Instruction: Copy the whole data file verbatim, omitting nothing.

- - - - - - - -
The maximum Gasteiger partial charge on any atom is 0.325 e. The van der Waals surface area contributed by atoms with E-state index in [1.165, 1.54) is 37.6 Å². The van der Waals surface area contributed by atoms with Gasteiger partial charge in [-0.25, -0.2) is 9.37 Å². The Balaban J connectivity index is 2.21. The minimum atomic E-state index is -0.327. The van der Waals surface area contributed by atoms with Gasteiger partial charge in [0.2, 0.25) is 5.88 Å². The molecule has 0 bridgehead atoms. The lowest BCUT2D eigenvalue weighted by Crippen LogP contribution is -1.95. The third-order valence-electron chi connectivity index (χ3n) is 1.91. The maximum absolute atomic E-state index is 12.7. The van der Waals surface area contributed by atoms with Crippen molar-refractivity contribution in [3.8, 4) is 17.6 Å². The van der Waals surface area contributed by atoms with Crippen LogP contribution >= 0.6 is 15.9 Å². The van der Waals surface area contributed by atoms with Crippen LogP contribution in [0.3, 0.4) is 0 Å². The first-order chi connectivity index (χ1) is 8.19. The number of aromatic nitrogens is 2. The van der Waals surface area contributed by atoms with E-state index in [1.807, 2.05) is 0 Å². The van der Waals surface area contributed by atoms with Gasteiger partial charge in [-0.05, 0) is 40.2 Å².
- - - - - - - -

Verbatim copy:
The maximum Gasteiger partial charge on any atom is 0.325 e. The van der Waals surface area contributed by atoms with E-state index in [1.165, 1.54) is 37.6 Å². The van der Waals surface area contributed by atoms with Gasteiger partial charge in [-0.25, -0.2) is 9.37 Å². The Balaban J connectivity index is 2.21. The minimum atomic E-state index is -0.327. The van der Waals surface area contributed by atoms with Gasteiger partial charge in [0.2, 0.25) is 5.88 Å². The molecule has 0 bridgehead atoms. The lowest BCUT2D eigenvalue weighted by Crippen LogP contribution is -1.95. The third-order valence-electron chi connectivity index (χ3n) is 1.91. The maximum absolute atomic E-state index is 12.7. The van der Waals surface area contributed by atoms with Crippen molar-refractivity contribution in [3.8, 4) is 17.6 Å². The van der Waals surface area contributed by atoms with Crippen LogP contribution >= 0.6 is 15.9 Å². The van der Waals surface area contributed by atoms with Crippen LogP contribution in [0.3, 0.4) is 0 Å². The first-order chi connectivity index (χ1) is 8.19. The number of aromatic nitrogens is 2. The van der Waals surface area contributed by atoms with E-state index in [1.807, 2.05) is 0 Å². The van der Waals surface area contributed by atoms with Gasteiger partial charge in [-0.05, 0) is 40.2 Å².